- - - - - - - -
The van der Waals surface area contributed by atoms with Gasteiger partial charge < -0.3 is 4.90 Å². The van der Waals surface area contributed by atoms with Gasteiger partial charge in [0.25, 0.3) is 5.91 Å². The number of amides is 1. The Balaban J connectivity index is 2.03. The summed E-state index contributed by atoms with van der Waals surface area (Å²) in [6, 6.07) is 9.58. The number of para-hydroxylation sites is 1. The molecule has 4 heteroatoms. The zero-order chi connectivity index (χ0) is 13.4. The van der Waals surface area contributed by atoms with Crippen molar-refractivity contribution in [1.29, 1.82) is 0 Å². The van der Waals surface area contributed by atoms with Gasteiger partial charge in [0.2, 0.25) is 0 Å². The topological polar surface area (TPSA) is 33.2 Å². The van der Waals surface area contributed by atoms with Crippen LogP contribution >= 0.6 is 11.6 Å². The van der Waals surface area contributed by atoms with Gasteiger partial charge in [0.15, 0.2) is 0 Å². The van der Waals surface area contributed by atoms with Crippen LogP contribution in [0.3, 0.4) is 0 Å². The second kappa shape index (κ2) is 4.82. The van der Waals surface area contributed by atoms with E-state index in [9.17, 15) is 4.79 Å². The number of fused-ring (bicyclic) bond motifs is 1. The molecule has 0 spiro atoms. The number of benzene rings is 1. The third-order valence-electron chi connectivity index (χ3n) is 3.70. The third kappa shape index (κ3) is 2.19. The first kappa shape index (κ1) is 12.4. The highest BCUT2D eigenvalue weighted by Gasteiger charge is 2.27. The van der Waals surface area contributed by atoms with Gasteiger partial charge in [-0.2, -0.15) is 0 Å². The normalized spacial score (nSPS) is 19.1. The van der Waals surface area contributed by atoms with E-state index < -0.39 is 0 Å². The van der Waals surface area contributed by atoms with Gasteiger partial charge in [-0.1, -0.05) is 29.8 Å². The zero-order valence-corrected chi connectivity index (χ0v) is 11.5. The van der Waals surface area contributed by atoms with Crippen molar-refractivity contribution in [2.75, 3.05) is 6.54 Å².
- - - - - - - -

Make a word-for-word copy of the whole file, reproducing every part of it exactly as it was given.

The van der Waals surface area contributed by atoms with Gasteiger partial charge < -0.3 is 4.90 Å². The van der Waals surface area contributed by atoms with Gasteiger partial charge in [0.25, 0.3) is 5.91 Å². The number of amides is 1. The Balaban J connectivity index is 2.03. The summed E-state index contributed by atoms with van der Waals surface area (Å²) in [6, 6.07) is 9.58. The number of para-hydroxylation sites is 1. The molecule has 4 heteroatoms. The zero-order chi connectivity index (χ0) is 13.4. The van der Waals surface area contributed by atoms with Crippen molar-refractivity contribution in [1.29, 1.82) is 0 Å². The van der Waals surface area contributed by atoms with Gasteiger partial charge in [0.2, 0.25) is 0 Å². The topological polar surface area (TPSA) is 33.2 Å². The van der Waals surface area contributed by atoms with Crippen LogP contribution >= 0.6 is 11.6 Å². The van der Waals surface area contributed by atoms with Gasteiger partial charge in [0.15, 0.2) is 0 Å². The van der Waals surface area contributed by atoms with Crippen LogP contribution in [0.3, 0.4) is 0 Å². The second kappa shape index (κ2) is 4.82. The van der Waals surface area contributed by atoms with E-state index in [9.17, 15) is 4.79 Å². The number of fused-ring (bicyclic) bond motifs is 1. The molecule has 0 spiro atoms. The number of benzene rings is 1. The third-order valence-electron chi connectivity index (χ3n) is 3.70. The third kappa shape index (κ3) is 2.19. The first kappa shape index (κ1) is 12.4. The highest BCUT2D eigenvalue weighted by Gasteiger charge is 2.27. The van der Waals surface area contributed by atoms with Gasteiger partial charge in [-0.2, -0.15) is 0 Å². The normalized spacial score (nSPS) is 19.1. The van der Waals surface area contributed by atoms with E-state index < -0.39 is 0 Å². The van der Waals surface area contributed by atoms with Gasteiger partial charge in [-0.1, -0.05) is 29.8 Å². The zero-order valence-corrected chi connectivity index (χ0v) is 11.5. The van der Waals surface area contributed by atoms with Crippen molar-refractivity contribution in [2.75, 3.05) is 6.54 Å².